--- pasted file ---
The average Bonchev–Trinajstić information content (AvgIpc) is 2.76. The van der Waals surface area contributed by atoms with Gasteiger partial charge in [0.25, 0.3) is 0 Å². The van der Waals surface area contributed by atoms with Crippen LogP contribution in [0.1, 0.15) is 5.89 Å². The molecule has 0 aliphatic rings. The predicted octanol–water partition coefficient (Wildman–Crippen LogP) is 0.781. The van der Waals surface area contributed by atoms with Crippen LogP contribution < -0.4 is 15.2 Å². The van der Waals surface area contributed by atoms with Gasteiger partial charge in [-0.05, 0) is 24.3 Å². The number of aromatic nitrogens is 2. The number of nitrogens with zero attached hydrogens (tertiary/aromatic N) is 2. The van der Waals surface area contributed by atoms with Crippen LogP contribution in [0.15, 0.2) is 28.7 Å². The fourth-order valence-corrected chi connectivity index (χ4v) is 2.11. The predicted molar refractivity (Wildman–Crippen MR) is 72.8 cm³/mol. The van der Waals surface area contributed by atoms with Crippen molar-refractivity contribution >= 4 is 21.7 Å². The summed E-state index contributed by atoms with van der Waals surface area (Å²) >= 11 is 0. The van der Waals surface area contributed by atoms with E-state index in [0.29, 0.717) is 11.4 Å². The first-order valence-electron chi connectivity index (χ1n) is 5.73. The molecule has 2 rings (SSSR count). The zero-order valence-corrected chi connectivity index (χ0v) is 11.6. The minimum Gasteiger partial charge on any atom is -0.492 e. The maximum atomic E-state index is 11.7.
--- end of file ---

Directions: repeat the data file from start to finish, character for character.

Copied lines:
The average Bonchev–Trinajstić information content (AvgIpc) is 2.76. The van der Waals surface area contributed by atoms with Gasteiger partial charge in [0.25, 0.3) is 0 Å². The van der Waals surface area contributed by atoms with Crippen LogP contribution in [0.1, 0.15) is 5.89 Å². The molecule has 0 aliphatic rings. The predicted octanol–water partition coefficient (Wildman–Crippen LogP) is 0.781. The van der Waals surface area contributed by atoms with Crippen LogP contribution < -0.4 is 15.2 Å². The van der Waals surface area contributed by atoms with Gasteiger partial charge in [-0.05, 0) is 24.3 Å². The number of aromatic nitrogens is 2. The number of nitrogens with zero attached hydrogens (tertiary/aromatic N) is 2. The van der Waals surface area contributed by atoms with Crippen LogP contribution in [0.15, 0.2) is 28.7 Å². The fourth-order valence-corrected chi connectivity index (χ4v) is 2.11. The predicted molar refractivity (Wildman–Crippen MR) is 72.8 cm³/mol. The van der Waals surface area contributed by atoms with Crippen molar-refractivity contribution >= 4 is 21.7 Å². The summed E-state index contributed by atoms with van der Waals surface area (Å²) >= 11 is 0. The van der Waals surface area contributed by atoms with E-state index in [0.29, 0.717) is 11.4 Å². The first-order valence-electron chi connectivity index (χ1n) is 5.73. The molecule has 2 rings (SSSR count). The zero-order valence-corrected chi connectivity index (χ0v) is 11.6. The minimum Gasteiger partial charge on any atom is -0.492 e. The maximum atomic E-state index is 11.7.